Pot shots at the criminalization of a soft drug: Shanoff

Drug cartels, criminals, police chiefs, alcohol manufacturers and retailers, prison employees and big pharma, can now sleep easier.

California’s Proposition 19 was defeated last week 54% to 46%. Marijuana prohibition remains in force in California. Recreational possession and use of pot remains illegal in North America.

But don’t let your guard down. Keep lobbying against lifting pot prohibition because sooner or later people are going to come to their senses and accept that prohibition has been an abject failure.

All it’s managed to do is push up the price of pot and give a near monopoly to drug cartels, resulting in higher profits for criminals and increased violence when dealers try to protect their turf.

At the same time we’ve made criminals out of recreational pot users.

In spite of billions of dollars spent enforcing prohibition, pot is almost as available as liquor products. Perhaps even moreso since minors can purchase pot more readily than they can purchase alcohol products.

I’m not in favour of or advocating pot use, just common sense.

When judges, retired police chiefs, scientists and economists tell us prohibition doesn’t work and is a colossal waste of money, isn’t it time to at least debate the subject intelligently using evidence based facts rather than scaremongering reefer madness arguments?

Even the Globe and Mail has recently advocated a search for something better than the current war on drugs.

The number of myths surrounding marijuana is staggering.

It is a gateway drug. It causes mental illness. It is more dangerous than tobacco. It is highly addictive. It kills brain cells. All myths that can be debunked.

But it is no myth that alcohol is more dangerous than marijuana. The Independent Scientific Committee on Drugs in England recently rated marijuana with a harm score of 20 compared with alcohol at 72.

Might legalization increase marijuana usage? Perhaps in the short term, but we’re told marijuana is more widely used in North American than it is in the Netherlands where it is legally available in government-run shops.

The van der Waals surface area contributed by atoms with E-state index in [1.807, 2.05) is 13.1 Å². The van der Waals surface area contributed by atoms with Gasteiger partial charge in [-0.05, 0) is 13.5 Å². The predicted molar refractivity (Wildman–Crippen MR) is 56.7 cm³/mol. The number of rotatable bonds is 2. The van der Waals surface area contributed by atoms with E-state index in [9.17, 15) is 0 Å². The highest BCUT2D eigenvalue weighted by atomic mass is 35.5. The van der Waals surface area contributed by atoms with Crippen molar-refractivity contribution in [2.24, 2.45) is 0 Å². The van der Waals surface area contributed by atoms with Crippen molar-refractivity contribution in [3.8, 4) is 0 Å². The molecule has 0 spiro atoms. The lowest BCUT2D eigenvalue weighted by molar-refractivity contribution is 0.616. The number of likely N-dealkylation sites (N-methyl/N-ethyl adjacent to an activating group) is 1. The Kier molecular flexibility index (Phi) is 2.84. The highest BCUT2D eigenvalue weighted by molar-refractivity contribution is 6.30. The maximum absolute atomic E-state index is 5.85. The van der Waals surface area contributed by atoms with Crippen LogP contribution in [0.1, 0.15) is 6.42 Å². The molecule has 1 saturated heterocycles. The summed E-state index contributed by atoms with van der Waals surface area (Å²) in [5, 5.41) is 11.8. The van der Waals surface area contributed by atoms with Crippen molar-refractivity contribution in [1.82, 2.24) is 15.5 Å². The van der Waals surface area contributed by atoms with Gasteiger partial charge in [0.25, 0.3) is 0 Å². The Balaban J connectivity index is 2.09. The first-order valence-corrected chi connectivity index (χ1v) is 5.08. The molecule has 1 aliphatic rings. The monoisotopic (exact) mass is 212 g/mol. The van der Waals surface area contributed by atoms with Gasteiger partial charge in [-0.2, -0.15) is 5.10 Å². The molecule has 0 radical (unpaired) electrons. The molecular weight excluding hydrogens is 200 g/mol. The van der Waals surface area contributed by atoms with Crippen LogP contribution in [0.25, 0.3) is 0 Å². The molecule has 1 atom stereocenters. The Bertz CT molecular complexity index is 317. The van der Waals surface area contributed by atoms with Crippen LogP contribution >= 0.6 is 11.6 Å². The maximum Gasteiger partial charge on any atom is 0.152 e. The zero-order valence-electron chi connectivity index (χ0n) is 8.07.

Would more teens experiment with marijuana if it were legal? Perhaps, but with the easy availability of it, any teen who wants to experiment can already do so.

We already know marijuana has medical uses — indeed some components of pot may have anti-tumor effects — and we allow its compassionate medical use to help alleviate chronic pain, nausea and side effects of chemotherapy. We do so grudgingly in Canada where it can take three to six months and sometimes longer to get a one year permit, even though the use of pot can reduce the need to take other, more expensive drugs.

Is there any rational reason to criminalize recreational pot use when we don’t criminalize alcohol use? If the only reason is alcohol is already legal, then remember marijuana was legal in Canada until 1923 and alcohol use was illegal in the U.S. between 1920 and 1933.

Don’t take my word on the need for drug reform. Take the word of the authors of the 2002 Report Of The Senate Special Committee On Illegal Drugs:

Thirty years ago, the Le Dain Commission released its report on cannabis. This Commission had far greater resources than we did. However, we had the benefit of Le Dain’s work, a much more highly developed knowledge base since then and of 30 years’ historical perspective.

The Commission concluded the criminalization of cannabis had no scientific basis. Thirty years later, we confirm this conclusion and add that continued criminalization of cannabis remains unjustified based on scientific data on the danger it poses.

Instead, Canada is poised to pass Bill S-10 which would allow a minimum sentence of six to nine months for anyone caught growing six or more marijuana plants. Wonderful.

Source: Toronto Sun

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